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Vice-Adm. Robert "Tubby" Squires

Discussion in 'WWII Era Obituaries (non-military service)' started by GRW, Aug 7, 2016.

  1. GRW

    GRW Pillboxologist WW2|ORG Editor

    Oct 26, 2003
    Likes Received:
    Stirling, Scotland
    "Vice Admiral Robert “Tubby” Squires, who has died aged 89, helped to commission Britain’s first nuclear-powered submarine.

    In 1960, when he was appointed first lieutenant of Dreadnought, there were no nuclear-qualified submariners, and Squires, two doctors, a constructor officer and Dreadnought’s future captain, Peter Samborne, began their training in the newly created nuclear physics department of the Royal Naval College, Greenwich.

    There, “Jason”, a small nuclear reactor, was installed in the cellars of the 17th-century former royal palace in south London.

    Next, Squires attended the US Navy submarine school. Admiral Hyman G Rickover, the autocrat in charge of the USN’s nuclear programme, had ruled that no British officer was to set foot in one of “his” submarines, but Squires and two chief petty officers briefly joined USS Skate in 1962, shortly after she returned from having surfaced at the North Pole.

    Squires moved on to USS Swordfish for a happy and instructive nine months while the submarine deployed from her base in New London, Connecticut, through the Panama Canal to Pearl Harbour. Squires made many friends for life among his American contemporaries.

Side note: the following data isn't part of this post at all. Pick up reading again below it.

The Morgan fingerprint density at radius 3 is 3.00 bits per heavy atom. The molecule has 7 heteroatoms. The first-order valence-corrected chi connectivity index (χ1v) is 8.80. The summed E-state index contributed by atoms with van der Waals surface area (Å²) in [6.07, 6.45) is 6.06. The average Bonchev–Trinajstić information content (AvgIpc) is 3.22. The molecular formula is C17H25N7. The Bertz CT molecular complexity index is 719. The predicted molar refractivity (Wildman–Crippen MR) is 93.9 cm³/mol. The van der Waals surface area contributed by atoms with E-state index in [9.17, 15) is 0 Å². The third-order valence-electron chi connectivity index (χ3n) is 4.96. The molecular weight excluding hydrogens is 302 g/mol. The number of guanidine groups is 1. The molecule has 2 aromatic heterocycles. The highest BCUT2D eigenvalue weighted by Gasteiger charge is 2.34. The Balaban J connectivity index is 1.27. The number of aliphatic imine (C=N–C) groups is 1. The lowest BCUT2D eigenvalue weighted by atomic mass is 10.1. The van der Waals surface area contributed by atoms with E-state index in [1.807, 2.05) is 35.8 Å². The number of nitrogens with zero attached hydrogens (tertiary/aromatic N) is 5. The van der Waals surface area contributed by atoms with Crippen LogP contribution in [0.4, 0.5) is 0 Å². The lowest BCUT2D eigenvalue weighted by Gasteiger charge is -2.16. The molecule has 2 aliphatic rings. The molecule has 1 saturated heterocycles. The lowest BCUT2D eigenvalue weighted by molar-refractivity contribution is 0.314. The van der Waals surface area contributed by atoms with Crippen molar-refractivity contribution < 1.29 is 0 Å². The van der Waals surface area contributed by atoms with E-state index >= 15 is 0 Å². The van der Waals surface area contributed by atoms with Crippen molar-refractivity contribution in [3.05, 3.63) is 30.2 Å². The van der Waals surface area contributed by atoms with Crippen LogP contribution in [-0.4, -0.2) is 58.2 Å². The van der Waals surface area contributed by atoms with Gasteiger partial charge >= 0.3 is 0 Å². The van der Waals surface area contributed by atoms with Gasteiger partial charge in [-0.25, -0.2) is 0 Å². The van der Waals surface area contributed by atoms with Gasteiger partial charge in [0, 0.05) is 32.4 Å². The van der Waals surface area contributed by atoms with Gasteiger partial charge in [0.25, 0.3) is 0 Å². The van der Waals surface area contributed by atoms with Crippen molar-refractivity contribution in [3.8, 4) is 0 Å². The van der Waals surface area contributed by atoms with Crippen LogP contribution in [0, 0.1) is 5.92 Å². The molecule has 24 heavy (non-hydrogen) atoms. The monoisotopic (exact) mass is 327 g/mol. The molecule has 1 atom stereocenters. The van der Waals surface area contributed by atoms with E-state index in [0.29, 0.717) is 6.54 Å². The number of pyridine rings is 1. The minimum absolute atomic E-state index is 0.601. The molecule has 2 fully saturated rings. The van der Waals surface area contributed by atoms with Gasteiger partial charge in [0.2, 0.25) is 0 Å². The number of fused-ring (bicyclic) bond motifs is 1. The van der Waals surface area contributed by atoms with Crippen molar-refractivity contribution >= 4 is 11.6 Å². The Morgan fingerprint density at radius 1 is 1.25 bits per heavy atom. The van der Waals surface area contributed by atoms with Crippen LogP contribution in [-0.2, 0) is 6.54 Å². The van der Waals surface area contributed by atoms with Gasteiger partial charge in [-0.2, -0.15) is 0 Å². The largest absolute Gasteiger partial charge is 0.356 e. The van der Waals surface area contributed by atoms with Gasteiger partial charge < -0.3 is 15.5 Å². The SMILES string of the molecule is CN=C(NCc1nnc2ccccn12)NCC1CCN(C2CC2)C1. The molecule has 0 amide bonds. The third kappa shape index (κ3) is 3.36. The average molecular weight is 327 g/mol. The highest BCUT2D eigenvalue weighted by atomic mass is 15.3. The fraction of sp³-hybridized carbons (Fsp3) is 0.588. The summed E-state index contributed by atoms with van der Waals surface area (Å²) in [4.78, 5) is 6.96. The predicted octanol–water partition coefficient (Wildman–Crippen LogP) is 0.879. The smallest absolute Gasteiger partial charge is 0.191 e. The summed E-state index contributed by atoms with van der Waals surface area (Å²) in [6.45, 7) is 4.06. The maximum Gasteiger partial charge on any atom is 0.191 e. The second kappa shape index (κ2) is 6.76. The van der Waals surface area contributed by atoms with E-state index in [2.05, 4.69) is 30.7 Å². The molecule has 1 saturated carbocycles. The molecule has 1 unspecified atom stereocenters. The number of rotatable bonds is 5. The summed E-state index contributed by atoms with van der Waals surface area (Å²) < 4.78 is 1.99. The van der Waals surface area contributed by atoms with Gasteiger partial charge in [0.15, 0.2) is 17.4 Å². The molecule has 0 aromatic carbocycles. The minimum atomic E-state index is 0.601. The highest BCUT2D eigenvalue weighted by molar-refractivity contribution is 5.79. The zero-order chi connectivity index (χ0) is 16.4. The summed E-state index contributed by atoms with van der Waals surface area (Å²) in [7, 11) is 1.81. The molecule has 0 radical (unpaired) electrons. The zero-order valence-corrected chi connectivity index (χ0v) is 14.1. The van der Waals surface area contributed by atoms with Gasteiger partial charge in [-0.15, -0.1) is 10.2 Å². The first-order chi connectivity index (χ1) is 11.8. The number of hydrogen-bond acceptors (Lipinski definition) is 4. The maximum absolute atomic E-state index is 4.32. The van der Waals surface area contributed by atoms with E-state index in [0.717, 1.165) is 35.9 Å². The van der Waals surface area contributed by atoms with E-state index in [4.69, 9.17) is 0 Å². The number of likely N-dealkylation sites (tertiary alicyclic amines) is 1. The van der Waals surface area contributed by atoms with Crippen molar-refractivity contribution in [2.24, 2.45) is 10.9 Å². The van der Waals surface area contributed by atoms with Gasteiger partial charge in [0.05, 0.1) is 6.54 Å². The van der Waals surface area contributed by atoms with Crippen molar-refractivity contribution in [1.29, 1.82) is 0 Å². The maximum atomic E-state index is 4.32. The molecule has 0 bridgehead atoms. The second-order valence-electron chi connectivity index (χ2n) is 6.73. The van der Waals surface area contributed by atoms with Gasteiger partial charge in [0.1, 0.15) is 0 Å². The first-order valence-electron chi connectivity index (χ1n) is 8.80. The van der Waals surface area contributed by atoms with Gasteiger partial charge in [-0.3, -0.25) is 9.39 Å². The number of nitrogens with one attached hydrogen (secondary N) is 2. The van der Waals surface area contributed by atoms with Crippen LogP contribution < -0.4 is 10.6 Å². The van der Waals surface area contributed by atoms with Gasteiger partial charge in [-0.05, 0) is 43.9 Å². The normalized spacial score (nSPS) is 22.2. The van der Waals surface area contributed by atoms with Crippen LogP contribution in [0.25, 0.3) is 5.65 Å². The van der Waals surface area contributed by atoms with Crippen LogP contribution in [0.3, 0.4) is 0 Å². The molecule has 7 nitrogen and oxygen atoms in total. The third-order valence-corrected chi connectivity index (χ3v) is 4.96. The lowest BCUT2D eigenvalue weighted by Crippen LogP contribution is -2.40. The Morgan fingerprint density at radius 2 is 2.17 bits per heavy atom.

Returning to Britain, he stood by Dreadnought while she was building at Barrow-on-Furness. She was the seventh ship of her name and was powered by an American S5W reactor, a design made available as a result of a US–UK Mutual Defence Agreement. Her launch by the Queen, symbolically on Trafalgar Day, October 21 1960, owed much to the drive of the First Sea Lord, Earl Mountbatten of Burma, and his relationship with the US Navy’s Chief of Naval Operations, Admiral Arleigh Burke, who had overruled Rickover.

    He was a modest man who eschewed honours, even the knighthood offered him at the end of his career
    The successful sea trials of Britain’s first nuclear-powered warship, and its commissioning on April 17 1963, owed much to loyalty, efficiency and reliability of Squires, and to his leadership, tact and cheerfulness.

    A soldier’s son, Robert Risley Squires was born at Farnham Royal on February 11 1927, and educated at Summer Fields, Geelong Grammar School and Eton College. He entered the Britannia Royal Naval College, then still at its wartime home of Eaton Hall in Cheshire, in 1944, and was awarded the King’s telescope on passing out.

    He underwent training in the destroyers Wizard and St James and battleships Anson and King George V, joining the last of those in Tokyo Bay on the evening of the signing of the Japanese surrender. He saw the Far East, Australia and South Africa, and, while a midshipman, was recognised as an outstanding young officer."

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